``Has the American team arrived yet?'' a Korean man asked only a few days before the Olympic Games began. The team had in fact landed, but his uncertainly was understandable. As far as the South Korean media is concerned, the Americans have been a sideshow. Attention has been focused instead on Korea's newest favorites - the communist nations.
The presence of delegations from the Soviet Union, China, and other socialist countries is providing South Koreans with a novel, and clearly welcome, glimpse into a previously forbidden world. Leading Korean dailies have lavished coverage on everything from the performances of the Bolshoi Ballet in an Olympic cultural festival to profiles of Soviet athletes.
The Olympic Games have been a catalyst for a boom in South Korea's once non-existent relations with the communist world. Since the Korean war, which ended with a fragile armistice between communist-backed North Korea and Western-backed South Korea, communism has been the South's enemy. Now, Seoul seeks the opening of economic and political ties with the communist nations.
The most dramatic fruit of this process came four days before the Games opened, when Hungary and South Korea announced the establishment of permanent missions in each other's capitals. It is the first formal link between South Korea and an East-bloc nation since before the war.
South Korean officials say they hope the Hungarian example will soon be followed by other communist nations. Trade offices have already been set up in many communist countries, and trade volume is expected to expand rapidly. South Korea's trade with China, mostly conducted indirectly through places like Hong Kong, is expected to reach a total of $3 billion this year.
The most obvious benefit for South Korea is to deepen the isolation of North Korea from its own communist allies. Only Cuba and six other nations have followed North Korea's boycott of the Games. ``To all appearances,'' the English-language daily Korea Times wrote in an editorial, ``North Korea has already been reduced to Asia's most isolated anomaly.''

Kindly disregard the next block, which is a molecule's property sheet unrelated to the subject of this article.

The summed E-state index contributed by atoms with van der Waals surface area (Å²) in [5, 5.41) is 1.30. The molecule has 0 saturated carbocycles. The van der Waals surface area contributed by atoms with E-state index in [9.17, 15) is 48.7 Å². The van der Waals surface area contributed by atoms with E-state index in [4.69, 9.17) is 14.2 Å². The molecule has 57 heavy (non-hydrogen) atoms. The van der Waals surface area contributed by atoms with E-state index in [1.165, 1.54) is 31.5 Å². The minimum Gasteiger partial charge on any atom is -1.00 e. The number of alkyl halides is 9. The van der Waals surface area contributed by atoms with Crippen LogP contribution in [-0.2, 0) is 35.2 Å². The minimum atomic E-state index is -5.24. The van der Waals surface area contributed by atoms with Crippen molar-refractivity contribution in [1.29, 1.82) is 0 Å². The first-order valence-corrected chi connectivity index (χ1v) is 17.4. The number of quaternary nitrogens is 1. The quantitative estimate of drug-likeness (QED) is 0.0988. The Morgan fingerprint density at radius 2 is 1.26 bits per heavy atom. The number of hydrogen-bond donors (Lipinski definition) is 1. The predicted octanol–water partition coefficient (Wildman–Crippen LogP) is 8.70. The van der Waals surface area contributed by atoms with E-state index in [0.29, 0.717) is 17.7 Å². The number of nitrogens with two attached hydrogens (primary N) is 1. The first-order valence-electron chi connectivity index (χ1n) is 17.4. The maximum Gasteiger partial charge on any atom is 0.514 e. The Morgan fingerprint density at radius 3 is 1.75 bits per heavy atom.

The North denounced Hungary's decision as ``a cowardly and shameless act.'' ``By betraying her old socialist friend and joining hands with an imperialist lackey, Hungary has now discarded even the elementary stand and the moral obligation of Communists,'' said a commentary in a North Korean paper.
Despite these gains, some South Koreans worry that the communist boom is being overplayed. Expectations are being created, some say, that cannot be met. And the fervor for relations, they worry, also reflects anti-Americanism.
National Assemblyman Cho Se Hyong, who directs international relations for the leading opposition party, calls this a ``pendular syndrome.'' ``We had always been close to the West. Now new guys have shown up and everybody rushed to gather around them.'' The swing toward the East bloc, he worries, reflects ``anti-American sentiment.'' Assemblyman Cho predicts the pendulum of emotion will swing back eventually. ``After that, cold reality will return. The Soviet Union - what can they do for us?'' he asks.
In some South Korean official circles, a Western diplomat says, there is a tendency to see relations with Moscow and Washington as a ``zero-sum game.'' ``For every inch the Soviets get,'' the diplomat says, ``the United States has to back up an inch.'' Korean officials have even been heard threatening to improve relations with the Soviets unless the US relents on trade pressures, the diplomat says.
There is little evidence, however, that either Moscow or Peking, the two main allies of the North, will follow Hungary's example. Both countries have been careful to confine their activities to low-level trade contacts and cultural exchanges. ``The Soviets and Chinese can get the economic ties without having diplomatic recognition,'' says the Western diplomat.
The Chinese and the Soviets have a history of competition for influence with the independent North. Neither is likely to endanger its ties with Pyongyang.
Soviet leader Mikhail Gorbachev, in a speech on Asian relations last week, referred to possibilities of forming economic ties with South Korea. But he carefully couched that in the context of improved relations between North and South Korea.
Western diplomats here see the Hungarian move as a step in the direction of ``cross-recognition,'' a US-favored formula. Under that concept, the US and Western allies would recognize the North Korean government in exchange for Soviet and Chinese recognition of the South.
In a press conference in Seoul, Soviet Minister of Sports Marat Gramov was asked about the possibility of establishing diplomatic relations with the South. He replied that it was simply a matter of ``history'' that ``the Soviet Union and the socialist countries recognized the People's Democratic Republic of Korea [the North], and the United States and [others] recognize South Korea.'' Mr. Gramov, the highest-level Soviet official to visit the South, then raised the concept of ``cross recognition.'' But he stated clearly that Moscow could not go forward with this unless there is agreement from ``both sides of Korea.''
The cautious approach is likely to dominate. Moscow and Peking will probably continue to play a quiet role in pressing the North to continue talks on improving relations with the South. But hopes in Seoul of a dramatic breakthrough in relations are probably premature.